Francis Bacon, Three Studies of the Human Head, 1953. Taken from Fiacci L (2017) Bacon. Cologne: Taschen, p. 72. Words mine. When we learned that Zoom went down in many places around the globe on 25 August we interpreted it in two ways: gosh, had it happened a week before, our Baconian techno-worries would be met; or, had the conference’s smooth running and the participants’ enthusiasm overheated Zoom?


What was remarkable nevertheless was the immediately rejuvenated commitment and enthusiasm of all organizational players to do everything we could to make the conference happen. In a sense, the preparation started again and indeed some of us, myself for one, regretted that our colleagues from abroad wouldn’t come to Prague (to try the categorically best and famously cheap Czech beer or to discuss how frequent international flights to conferences cripple the climate). When the decision was taken, many of the organizational ordering had to be quickly re-ordered. Session organizers, session chairs and presenters had to be informed. We had to give some hard thought as to how to “translate” what many of us already knew well – i.e. a “normal” physical conference – into an online, virtual meeting of hundreds and hundreds of people. There were precedents we could follow such as the AAG conference. But did we want to just “copy and paste” what others did? Nope, we were more ambitious: let’s do it our own way. This of course meant that there were as many known unknowns (would people even register after months of teaching via online apps? Weren’t they suffering from “Zoom fatigue”?) as unknown unknowns1. (Retrospectively it turns out it was a tremendous work to synchronize papers into sensible time-zones so that people did not have to present at 3AM.) And so I daresay everyone who took a major part in the organization (especially Steve Coffee, Ulrike, Joan, Wes Shrum, Tereza, David, Luděk, myself) rewired their minds and practices of communication as we held online meetings – in different compositions  – at least once a week. We immediately began negotiations with Czech/US online conference vendor SlidesLive and the preparatory works – as those of you who took part might well recall – took a rather new twist. New systems, new directions, new translations, new thinking. It was tremendously encouraging how many senior colleagues who had the chance to organize either 4S, EASST or joint meetings supported us during the preparation period. Seasoned STS scholar Alan Irwin, on picture above, was one of our great supporters.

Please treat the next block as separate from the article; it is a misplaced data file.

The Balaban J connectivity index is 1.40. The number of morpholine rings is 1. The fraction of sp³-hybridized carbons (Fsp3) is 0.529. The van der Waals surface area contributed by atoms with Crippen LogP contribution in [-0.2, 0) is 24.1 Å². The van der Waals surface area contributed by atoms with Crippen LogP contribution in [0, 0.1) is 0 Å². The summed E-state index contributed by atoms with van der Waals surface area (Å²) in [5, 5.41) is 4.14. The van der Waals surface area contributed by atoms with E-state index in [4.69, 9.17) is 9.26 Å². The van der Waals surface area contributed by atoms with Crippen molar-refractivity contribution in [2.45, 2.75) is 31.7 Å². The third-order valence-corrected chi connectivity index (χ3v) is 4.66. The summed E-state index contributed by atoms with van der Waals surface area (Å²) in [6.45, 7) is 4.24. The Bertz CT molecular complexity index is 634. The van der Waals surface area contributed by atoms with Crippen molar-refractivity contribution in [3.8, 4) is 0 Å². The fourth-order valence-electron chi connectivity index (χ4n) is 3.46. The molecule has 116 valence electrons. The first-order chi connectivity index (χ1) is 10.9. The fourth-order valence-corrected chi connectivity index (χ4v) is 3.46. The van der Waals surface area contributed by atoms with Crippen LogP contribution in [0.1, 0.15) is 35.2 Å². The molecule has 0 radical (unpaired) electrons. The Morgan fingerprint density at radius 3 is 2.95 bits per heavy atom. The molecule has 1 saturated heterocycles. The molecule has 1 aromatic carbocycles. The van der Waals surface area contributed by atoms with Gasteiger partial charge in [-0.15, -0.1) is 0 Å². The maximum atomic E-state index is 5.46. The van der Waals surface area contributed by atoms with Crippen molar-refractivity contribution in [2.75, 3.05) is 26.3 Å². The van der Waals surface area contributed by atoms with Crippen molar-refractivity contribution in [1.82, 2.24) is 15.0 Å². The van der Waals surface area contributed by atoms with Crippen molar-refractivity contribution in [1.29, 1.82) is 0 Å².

Mikuláš Medek, A Portrayal of M.d.: An Attempt, 1968 (source: www.dorotheum.cz)


Being in the position I was in has been a unique experience. I was for a short while in the “innards” of global STS, its current debates, streams, innovative directions, new interminglings with other corners of the social sciences and many more. I guess all organizers or co-organizers of big conference such as ours who have the privilege to see, co-evaluate and order what is going to be talked about have the privilege of being temporary “epistemic gatekeepers”. All this is not something that unusual – one sees who submits what, assign reviewers; one also sees the ideas and proposals that did not go through. It is indeed a substantive part of the job and a tremendous responsibility weighing on your neck, like big anaconda that often woke me during the night by whispering “Have you forgotten to respond to this or that email? Is it all gonna work? Will people be even interested?” One day in April the anaconda sloughed its skin and turned into a cyborg, a mini-monster that was silent for a while only to remind me that I should forget about a standard conference and re-order myself. Sometimes I went to bed with a Baconian face as a completely new set of questions – often of a technical nature – were softly hissed into my ears from the “phygital” (Zil Vostalová’s concept) anaconda.


And finally myself, around 8.30PM on Friday, 21 August. No comments needed…look at wrinkle above my left eye and just look closely at how I breathe. There are number of messages in the eyes too, I would say. Have not done proper self-psycho-assessment yet though.


Unintentionally, the shift to “virPrague” – “vir” standing for virus and virtual (credit to Tereza!), interestingly resonated with the “Locating and Timing Matters: Significance and Agency of STS in Emerging Worlds.” Even if Tereza and I were based in Prague, other organizers were in different locations. Prague also served as the main “time-hub” – i.e. the main time-zone that we used, either in scheduling the programme or weekly (in August, daily) meetings, was Central European Summer Time, e.g. Prague time. Some more or less fixed location and strict temporal rules and timing was in play nevertheless – it was Prague. Prague was, if you wish, a “spatio-temporal fix”, a concept used very differently by Noel Castree, David Harvey and Bob Jessop 2004 in their analyses of capitalism was Prague. VirPrague’s spatio-temporal fix, to the surprise of many, worked extremely well – and Prague was in a sense a hub for the conference. In a way then, the conference did and did not take place in Prague at the same time. Hmm, a bit surreal, ain’t it? Is Schrodinger’s cat dead or not? Such surrealism, and surreal humour, has always been part of Prague’s cultural and artistic history.  So all in all, see you in Prague!



1 To use slightly inflationary Rumsfeld-Žižek conceptual vocabulary.